NZIF is at a cross roads. After a large amount of work we are finally being heard at Government levels. I am in regular contact with the Minister of Forestry, and have been deeply involved in some of the forestry announcements and others to come. NZIF has not had this amount of access to a Minister for decades. Our time is now and we must grab it.
At the same time we are seeing a large change in membership. Many members are moving to retired status with the associated effect on NZIF income. It is time we consider how the Institute is run. There will be some proposed changes to the rules reflecting this, which will be sent to all members in the following weeks. I encourage all of you to read and consider them. If you have questions please do not hesitate to ask me directly, or ask via the members voice in this newsletter so all members can see the response.
TheNew Zealand Institute for Forestry (NZIF) advocates for the adoption of an integrated land use policy for New Zealand. NZIF members’ interests are for more forests for conservation, production, urban forestry, recreation, biodiversity and wellbeing.
Forests’ role in New Zealand’s future requires a wider societal debate. The future of forestry in New Zealand depends on the community’s definition of clean water, sustainable agriculture and a low-carbon economy more than on the relative merits of radiata pine panels and rata honey.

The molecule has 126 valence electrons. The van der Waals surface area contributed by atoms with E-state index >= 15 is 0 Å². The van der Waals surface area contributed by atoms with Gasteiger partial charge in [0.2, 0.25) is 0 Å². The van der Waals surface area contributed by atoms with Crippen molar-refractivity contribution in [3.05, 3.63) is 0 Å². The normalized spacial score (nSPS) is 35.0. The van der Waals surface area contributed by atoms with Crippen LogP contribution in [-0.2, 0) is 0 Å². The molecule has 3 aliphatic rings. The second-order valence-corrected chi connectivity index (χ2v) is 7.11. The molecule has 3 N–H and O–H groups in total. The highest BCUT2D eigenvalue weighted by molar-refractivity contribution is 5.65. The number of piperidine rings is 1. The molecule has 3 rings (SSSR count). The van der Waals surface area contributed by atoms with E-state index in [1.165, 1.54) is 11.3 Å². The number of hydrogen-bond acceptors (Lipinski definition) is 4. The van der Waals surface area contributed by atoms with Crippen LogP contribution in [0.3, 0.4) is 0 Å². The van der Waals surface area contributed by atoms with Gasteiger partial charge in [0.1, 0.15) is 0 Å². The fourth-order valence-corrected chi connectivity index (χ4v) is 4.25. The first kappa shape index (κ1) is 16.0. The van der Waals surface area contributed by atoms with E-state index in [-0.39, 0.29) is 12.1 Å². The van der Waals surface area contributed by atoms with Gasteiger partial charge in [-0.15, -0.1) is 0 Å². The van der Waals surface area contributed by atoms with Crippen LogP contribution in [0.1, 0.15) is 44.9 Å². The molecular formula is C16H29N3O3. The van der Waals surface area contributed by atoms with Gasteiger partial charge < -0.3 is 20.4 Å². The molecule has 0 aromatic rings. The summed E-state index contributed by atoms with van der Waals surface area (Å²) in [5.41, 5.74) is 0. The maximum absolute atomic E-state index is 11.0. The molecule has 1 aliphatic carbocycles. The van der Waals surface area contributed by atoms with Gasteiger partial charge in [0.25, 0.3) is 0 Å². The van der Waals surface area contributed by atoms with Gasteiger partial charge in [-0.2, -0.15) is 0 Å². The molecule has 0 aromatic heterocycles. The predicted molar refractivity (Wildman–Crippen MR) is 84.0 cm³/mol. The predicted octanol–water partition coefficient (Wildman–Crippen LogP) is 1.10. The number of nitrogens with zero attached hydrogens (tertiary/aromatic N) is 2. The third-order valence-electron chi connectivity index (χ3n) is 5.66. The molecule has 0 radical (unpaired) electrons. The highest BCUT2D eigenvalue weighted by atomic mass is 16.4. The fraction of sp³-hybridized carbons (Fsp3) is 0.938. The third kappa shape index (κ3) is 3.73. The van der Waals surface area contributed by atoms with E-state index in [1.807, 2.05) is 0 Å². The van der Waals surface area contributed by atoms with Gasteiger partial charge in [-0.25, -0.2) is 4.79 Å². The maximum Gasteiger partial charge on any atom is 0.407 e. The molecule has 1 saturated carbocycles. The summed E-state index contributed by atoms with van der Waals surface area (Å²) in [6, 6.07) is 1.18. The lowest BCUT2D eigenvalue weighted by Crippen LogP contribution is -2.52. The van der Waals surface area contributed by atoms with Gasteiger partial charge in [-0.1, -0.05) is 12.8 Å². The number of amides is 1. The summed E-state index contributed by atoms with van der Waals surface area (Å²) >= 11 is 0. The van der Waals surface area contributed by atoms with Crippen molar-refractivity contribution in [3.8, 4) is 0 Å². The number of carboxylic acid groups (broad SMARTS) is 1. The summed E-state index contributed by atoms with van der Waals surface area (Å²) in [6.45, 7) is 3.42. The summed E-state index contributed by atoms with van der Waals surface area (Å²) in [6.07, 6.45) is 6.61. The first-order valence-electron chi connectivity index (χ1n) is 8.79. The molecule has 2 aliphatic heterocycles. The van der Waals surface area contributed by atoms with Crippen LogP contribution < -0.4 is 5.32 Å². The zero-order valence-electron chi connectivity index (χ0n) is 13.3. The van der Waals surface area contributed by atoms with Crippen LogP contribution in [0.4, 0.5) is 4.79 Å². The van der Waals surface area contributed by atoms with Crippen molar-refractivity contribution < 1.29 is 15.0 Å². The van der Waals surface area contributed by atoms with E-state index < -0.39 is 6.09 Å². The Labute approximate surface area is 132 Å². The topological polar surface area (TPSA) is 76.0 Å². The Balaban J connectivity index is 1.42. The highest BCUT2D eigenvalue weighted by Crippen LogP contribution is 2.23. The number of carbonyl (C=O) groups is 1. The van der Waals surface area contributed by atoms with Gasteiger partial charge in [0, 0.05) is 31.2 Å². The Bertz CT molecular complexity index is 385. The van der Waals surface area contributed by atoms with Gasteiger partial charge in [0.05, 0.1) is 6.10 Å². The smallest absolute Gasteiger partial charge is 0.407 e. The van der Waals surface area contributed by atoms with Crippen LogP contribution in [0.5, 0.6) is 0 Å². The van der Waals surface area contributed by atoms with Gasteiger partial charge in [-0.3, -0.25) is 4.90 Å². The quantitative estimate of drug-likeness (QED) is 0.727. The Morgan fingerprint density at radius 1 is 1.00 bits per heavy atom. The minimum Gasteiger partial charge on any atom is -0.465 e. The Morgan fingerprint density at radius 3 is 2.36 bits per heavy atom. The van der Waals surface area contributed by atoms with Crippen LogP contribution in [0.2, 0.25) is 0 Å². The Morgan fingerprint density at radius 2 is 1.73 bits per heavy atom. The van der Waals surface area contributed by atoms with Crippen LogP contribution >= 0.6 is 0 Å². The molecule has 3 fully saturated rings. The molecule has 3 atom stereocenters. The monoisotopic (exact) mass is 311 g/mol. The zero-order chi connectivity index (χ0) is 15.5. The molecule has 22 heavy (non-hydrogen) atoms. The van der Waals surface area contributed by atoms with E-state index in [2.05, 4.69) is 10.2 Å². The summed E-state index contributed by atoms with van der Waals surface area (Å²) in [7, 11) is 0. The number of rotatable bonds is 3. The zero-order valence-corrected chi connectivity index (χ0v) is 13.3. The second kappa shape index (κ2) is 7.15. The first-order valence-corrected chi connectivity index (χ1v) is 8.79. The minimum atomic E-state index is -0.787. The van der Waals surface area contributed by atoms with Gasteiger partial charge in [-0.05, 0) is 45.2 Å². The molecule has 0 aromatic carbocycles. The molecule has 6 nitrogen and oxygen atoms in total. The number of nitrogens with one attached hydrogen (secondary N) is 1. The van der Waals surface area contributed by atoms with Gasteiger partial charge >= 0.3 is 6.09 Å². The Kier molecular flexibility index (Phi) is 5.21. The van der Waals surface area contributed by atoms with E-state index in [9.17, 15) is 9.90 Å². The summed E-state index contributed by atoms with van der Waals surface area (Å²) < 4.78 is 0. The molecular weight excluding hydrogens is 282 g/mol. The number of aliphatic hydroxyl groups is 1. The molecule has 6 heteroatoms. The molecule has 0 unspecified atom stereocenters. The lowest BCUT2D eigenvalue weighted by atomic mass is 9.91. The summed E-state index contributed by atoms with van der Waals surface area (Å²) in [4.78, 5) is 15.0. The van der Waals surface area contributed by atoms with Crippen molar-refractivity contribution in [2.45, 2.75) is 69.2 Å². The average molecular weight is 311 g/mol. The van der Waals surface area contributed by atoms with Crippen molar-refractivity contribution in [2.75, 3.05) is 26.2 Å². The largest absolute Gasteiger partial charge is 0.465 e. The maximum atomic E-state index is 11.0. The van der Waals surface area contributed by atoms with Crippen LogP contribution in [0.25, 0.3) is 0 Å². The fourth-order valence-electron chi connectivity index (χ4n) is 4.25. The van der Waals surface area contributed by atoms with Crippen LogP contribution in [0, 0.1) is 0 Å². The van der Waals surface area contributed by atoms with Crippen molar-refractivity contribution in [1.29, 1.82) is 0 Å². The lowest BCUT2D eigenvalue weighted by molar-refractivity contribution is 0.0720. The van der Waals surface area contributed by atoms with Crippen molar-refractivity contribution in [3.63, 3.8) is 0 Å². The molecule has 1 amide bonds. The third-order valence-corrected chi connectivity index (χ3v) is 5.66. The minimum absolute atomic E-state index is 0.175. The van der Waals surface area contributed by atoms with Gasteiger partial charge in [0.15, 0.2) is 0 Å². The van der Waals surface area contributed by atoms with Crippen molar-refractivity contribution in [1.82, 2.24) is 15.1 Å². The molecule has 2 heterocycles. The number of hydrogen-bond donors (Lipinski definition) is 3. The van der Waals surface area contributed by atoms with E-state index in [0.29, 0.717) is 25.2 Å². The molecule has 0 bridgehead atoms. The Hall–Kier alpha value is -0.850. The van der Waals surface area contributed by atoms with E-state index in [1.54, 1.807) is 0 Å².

The latest news from the NZIF Conference 9 -11 July, Nelson.
Sponsorship of sessions, trade stands, and activities are filling fast so if you want this opportunity please take it up now to avoid disappointment. We will be opening registration shortly. See "Events" tab on the NZIF homepage for more information.
Peter Clark’s “backward look at the future”, the opening address of the NZIF 2017 conference, begins the issue accompanied by four other conference papers, two of which are non-forester’s views on how the industry should present itself to the public if it wishes to prosper, a third predicting the timber renaissance in buildings and the fourth forecasting the uncertain future of the clearwood processing industry. There is an historical look at Tairua forest, and a paper on the current reality of the use of New Zealand logs in Chinese construction.
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